Despite cultural differences, music unites duo Martinican pianist Maher Beauroy and Franco Algerian Oud player Redha Benabdallah. The pair met at the Sorbonne in Paris. NOW! Jakarta recently sat down to talk about how they first met and created a brand new groove called Insula.
The emerging musicians and songwriters have something magical to blend the authentic substantial music and have presented special performances across the archipelago held at Gunung Bromo Jazz Festival in Malang, Medan, and Ubud Village Jazz Festival in Bali.
Tell us more about Insula and your journey.
Maher: In 2015, we debuted as a one-off at Martinique’s Biguine Jazz Festival, without any label. The demand was quite surprising, and we decided to go on, but we needed a name and thus Insula was born with a third member to drive the groove. We had a special performance at the prestigious Blue Note Rio, the Brazilian outpost of the classical Manhattan jazz club. And, last year we officially welcomed Brazilian percussionist Adriano Tenorio, specialising in congas, a drum kit and makeshift instruments from bottles, keys, and children’s toys. From that moment we have committed to creating progressive improvisation with respect to jazz fusion and taking our unique masterpiece around the world. As of now it’s our first album we’re most excited about this month.
How do these two distinct pieces of music work in harmony?
Redha: So clearly, we think of music as a source of entertainment and happiness. We work passionately on the process of making it by daring to create a cool groove, improvising and enriching our creativity altogether in the jam. Thus, we think the goal is to create a soul that enhances the song, and can stand on its own. Also, to feel good on the show and bring good vibes for the audiences.
Maher: It’s actually not that hard. Our knowledge of music has dramatically expanded thanks to our similarities in our music roots. It is surprising to know that Martinique and the Maghreb are quite similar in rhythm and dynamics thanks to the African continent – we’re actually so connected. The rhythm between Caribbean & Algerian is similar but not the same, but the Clavier – the basic rhythm, the keyboard of the stringed instrument – is very close. So we can easily work and collaborate together. I can possibly know and figure out what Redha is trying to play here.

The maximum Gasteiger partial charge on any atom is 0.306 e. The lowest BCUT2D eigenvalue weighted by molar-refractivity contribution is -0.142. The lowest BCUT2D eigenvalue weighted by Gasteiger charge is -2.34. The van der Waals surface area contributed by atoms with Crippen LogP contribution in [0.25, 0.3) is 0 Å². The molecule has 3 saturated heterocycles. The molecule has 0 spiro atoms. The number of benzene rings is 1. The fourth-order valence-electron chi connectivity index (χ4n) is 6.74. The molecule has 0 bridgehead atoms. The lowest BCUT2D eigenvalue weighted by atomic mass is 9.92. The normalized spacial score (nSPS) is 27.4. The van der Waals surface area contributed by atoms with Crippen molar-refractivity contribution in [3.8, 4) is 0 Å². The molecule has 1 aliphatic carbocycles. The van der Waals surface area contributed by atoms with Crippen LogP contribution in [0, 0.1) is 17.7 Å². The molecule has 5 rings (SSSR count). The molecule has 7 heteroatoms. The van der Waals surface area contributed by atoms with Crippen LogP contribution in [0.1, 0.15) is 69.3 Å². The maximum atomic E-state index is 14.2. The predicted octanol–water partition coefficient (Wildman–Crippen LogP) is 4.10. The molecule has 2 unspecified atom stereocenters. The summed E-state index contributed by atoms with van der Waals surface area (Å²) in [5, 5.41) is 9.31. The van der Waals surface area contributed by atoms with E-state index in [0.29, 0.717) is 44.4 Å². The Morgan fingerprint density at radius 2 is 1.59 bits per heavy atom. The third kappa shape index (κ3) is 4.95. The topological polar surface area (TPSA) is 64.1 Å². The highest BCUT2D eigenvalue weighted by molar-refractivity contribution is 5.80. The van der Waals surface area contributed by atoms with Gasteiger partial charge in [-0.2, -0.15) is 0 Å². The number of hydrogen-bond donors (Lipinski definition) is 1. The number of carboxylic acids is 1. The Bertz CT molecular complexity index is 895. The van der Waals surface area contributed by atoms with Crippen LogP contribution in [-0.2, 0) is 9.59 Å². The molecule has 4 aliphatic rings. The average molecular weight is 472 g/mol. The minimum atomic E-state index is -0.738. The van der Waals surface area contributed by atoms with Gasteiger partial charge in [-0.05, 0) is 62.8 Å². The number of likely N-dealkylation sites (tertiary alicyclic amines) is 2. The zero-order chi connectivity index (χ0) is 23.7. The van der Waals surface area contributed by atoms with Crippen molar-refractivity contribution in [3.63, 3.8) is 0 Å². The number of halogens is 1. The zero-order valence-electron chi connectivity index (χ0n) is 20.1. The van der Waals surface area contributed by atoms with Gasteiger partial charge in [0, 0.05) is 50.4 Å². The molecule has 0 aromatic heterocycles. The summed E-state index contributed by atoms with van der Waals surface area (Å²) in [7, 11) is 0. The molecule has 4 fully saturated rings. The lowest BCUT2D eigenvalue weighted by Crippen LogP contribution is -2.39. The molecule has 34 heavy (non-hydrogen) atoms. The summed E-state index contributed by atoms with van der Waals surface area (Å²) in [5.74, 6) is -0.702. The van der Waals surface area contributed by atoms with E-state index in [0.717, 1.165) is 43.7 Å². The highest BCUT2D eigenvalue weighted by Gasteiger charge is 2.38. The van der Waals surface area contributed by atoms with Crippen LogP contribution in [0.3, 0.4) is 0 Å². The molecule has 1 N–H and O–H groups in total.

In your childhood, you were engaged with classical music before eventually making a big leap to modern jazz. How have you adapted to the transition so far?
Maher: I studied classical music at the beginning of my career from 5 years old until I was 15. Mozart was an index of introducing the classical techniques. The importance of learning classical music is to exert optimal control of instrument and vocal cords and utilise musical knowledge using compositional techniques to distinguish compositions and create musical improvisation. Why jazz in the end? Simply because classical music was not made for me. Jazz has always been in my family culture. My parents, they love any kinds of Jazz genre, for example, jazz with Caribbean music, jazz with African music, jazz with pop music, jazz with Brazilian music. And at the age of 15 I finally reached the point where
I needed to make a leap of faith to learn all the swings.
Redha: As for me, I learned how to play western classical guitar and earned a Ph.D in musicology from the Sorbonne. I was pretty much influenced by Maghreb culture and Algerian classical music, which sounds very different based on styles from Andalusia that were given a more African feel. The music presents such traditionally classical, strict rhythms in the plays of the instruments yet presenting the rich culture of the fascinating country. In jazz, I have a lot more fun in its musical compositions, and have since learned it to improvise to a broader range of my music knowledge.
Your style of music is unique. How did you come up with the daring mix of Caribbean and Maghreb culture in contemporary jazz?
Maher: When we first met, the thing was just to make music that we used to play when we were young. Time after time, we try to compose some music and find honest way to express it. And, thanks to our cultural backgrounds that have been an inspiration to create the conditions for the project’s blends.
I was born and raised in Martinique, a French territory in the Caribbean, and playing a piano is my essential skill. My mate Redha comes from Algiers, and has been living in a small French city from the age of three. We bonded over shared historical backgrounds and socio-political thoughts by postcolonial impacts.
Redha:Thanks to rich cultures and traditions in our upbringing, we do share common things, including distinct musical diversity. As for me, I grew up with Maghreb culture, the smaller territory between Mediterranean Sea and the Atlas Mountains. The Maghreb diaspora were influenced by crossover jazz in the North Africa featuring modest and rhythms that bring out innovations in their compositions and improvisations. I would say the music style is quite bold, especially with the Oud, which I am mastering now. So, what we play here is somewhat spontaneous, yet is truly honest. It feels great to play and mix music from different cultures in an authentic way and speak the powerful truth of our souls.
This article is originally from paper. Read NOW!Jakarta Magazine September 2018 issue “Music and Nightlife”. Available at selected bookstore or SUBSCRIBE here.